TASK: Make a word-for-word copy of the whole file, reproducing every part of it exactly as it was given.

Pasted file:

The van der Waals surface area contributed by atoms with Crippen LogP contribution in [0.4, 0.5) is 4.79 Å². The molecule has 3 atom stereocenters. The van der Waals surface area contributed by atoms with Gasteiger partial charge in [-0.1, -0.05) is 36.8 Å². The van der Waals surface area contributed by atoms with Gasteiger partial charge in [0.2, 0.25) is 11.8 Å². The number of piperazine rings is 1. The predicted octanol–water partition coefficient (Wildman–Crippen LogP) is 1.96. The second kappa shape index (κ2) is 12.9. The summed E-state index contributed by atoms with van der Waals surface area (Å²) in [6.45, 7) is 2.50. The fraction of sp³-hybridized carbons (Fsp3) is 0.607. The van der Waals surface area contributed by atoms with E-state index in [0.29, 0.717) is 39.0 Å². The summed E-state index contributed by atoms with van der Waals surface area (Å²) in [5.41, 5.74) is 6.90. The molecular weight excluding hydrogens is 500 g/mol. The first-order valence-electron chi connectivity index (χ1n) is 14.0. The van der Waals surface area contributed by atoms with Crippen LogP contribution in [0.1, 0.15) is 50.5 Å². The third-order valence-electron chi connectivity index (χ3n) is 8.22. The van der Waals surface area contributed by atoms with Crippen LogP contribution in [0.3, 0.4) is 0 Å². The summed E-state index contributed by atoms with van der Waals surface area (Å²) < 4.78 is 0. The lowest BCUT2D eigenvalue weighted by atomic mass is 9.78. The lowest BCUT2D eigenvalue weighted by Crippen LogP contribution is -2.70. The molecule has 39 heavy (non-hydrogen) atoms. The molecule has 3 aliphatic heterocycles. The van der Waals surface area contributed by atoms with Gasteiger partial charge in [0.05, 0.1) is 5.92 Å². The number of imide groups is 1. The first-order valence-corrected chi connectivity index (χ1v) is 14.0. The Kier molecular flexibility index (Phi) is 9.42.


The van der Waals surface area contributed by atoms with Crippen LogP contribution in [0.4, 0.5) is 4.79 Å². The molecule has 3 atom stereocenters. The van der Waals surface area contributed by atoms with Gasteiger partial charge in [-0.1, -0.05) is 36.8 Å². The van der Waals surface area contributed by atoms with Gasteiger partial charge in [0.2, 0.25) is 11.8 Å². The number of piperazine rings is 1. The predicted octanol–water partition coefficient (Wildman–Crippen LogP) is 1.96. The second kappa shape index (κ2) is 12.9. The summed E-state index contributed by atoms with van der Waals surface area (Å²) in [6.45, 7) is 2.50. The fraction of sp³-hybridized carbons (Fsp3) is 0.607. The van der Waals surface area contributed by atoms with E-state index in [0.29, 0.717) is 39.0 Å². The summed E-state index contributed by atoms with van der Waals surface area (Å²) in [5.41, 5.74) is 6.90. The molecular weight excluding hydrogens is 500 g/mol. The first-order valence-electron chi connectivity index (χ1n) is 14.0. The van der Waals surface area contributed by atoms with Crippen LogP contribution in [0.1, 0.15) is 50.5 Å². The third-order valence-electron chi connectivity index (χ3n) is 8.22. The van der Waals surface area contributed by atoms with Crippen LogP contribution in [0.3, 0.4) is 0 Å². The summed E-state index contributed by atoms with van der Waals surface area (Å²) < 4.78 is 0. The lowest BCUT2D eigenvalue weighted by atomic mass is 9.78. The lowest BCUT2D eigenvalue weighted by Crippen LogP contribution is -2.70. The molecule has 39 heavy (non-hydrogen) atoms. The molecule has 3 aliphatic heterocycles. The van der Waals surface area contributed by atoms with Gasteiger partial charge in [0.05, 0.1) is 5.92 Å². The number of imide groups is 1. The first-order valence-corrected chi connectivity index (χ1v) is 14.0. The Kier molecular flexibility index (Phi) is 9.42.